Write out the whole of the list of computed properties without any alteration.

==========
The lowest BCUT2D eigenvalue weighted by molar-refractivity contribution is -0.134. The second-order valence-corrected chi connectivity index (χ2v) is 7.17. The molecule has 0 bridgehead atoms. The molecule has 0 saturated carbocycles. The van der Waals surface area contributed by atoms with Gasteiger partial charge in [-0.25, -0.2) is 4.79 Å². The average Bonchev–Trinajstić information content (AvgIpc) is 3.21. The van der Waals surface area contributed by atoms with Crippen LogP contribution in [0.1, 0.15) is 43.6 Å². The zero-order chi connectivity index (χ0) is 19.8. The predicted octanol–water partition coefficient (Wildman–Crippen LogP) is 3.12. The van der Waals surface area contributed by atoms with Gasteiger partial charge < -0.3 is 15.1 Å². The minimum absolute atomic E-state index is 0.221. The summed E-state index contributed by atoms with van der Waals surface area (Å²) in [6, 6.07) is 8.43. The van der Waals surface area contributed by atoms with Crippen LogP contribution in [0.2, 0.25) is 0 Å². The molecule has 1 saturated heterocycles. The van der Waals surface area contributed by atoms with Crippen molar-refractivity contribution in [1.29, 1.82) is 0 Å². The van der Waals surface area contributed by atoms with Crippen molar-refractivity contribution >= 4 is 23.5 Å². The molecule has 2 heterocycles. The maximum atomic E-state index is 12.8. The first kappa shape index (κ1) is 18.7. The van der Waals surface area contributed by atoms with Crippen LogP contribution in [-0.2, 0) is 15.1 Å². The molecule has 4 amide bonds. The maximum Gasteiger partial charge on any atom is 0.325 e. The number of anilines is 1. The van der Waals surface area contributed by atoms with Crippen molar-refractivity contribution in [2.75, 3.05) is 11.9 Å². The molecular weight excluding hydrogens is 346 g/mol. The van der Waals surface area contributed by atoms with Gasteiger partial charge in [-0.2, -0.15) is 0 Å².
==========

The lowest BCUT2D eigenvalue weighted by molar-refractivity contribution is -0.134. The second-order valence-corrected chi connectivity index (χ2v) is 7.17. The molecule has 0 bridgehead atoms. The molecule has 0 saturated carbocycles. The van der Waals surface area contributed by atoms with Gasteiger partial charge in [-0.25, -0.2) is 4.79 Å². The average Bonchev–Trinajstić information content (AvgIpc) is 3.21. The van der Waals surface area contributed by atoms with Crippen LogP contribution in [0.1, 0.15) is 43.6 Å². The zero-order chi connectivity index (χ0) is 19.8. The predicted octanol–water partition coefficient (Wildman–Crippen LogP) is 3.12. The van der Waals surface area contributed by atoms with Gasteiger partial charge < -0.3 is 15.1 Å². The minimum absolute atomic E-state index is 0.221. The summed E-state index contributed by atoms with van der Waals surface area (Å²) in [6, 6.07) is 8.43. The van der Waals surface area contributed by atoms with Crippen LogP contribution in [0.2, 0.25) is 0 Å². The molecule has 1 saturated heterocycles. The van der Waals surface area contributed by atoms with Crippen molar-refractivity contribution in [1.29, 1.82) is 0 Å². The van der Waals surface area contributed by atoms with Crippen molar-refractivity contribution >= 4 is 23.5 Å². The molecule has 2 heterocycles. The maximum atomic E-state index is 12.8. The first kappa shape index (κ1) is 18.7. The van der Waals surface area contributed by atoms with Crippen LogP contribution in [-0.2, 0) is 15.1 Å². The molecule has 4 amide bonds. The maximum Gasteiger partial charge on any atom is 0.325 e. The number of anilines is 1. The van der Waals surface area contributed by atoms with Crippen molar-refractivity contribution in [2.75, 3.05) is 11.9 Å². The molecular weight excluding hydrogens is 346 g/mol. The van der Waals surface area contributed by atoms with Gasteiger partial charge in [-0.2, -0.15) is 0 Å².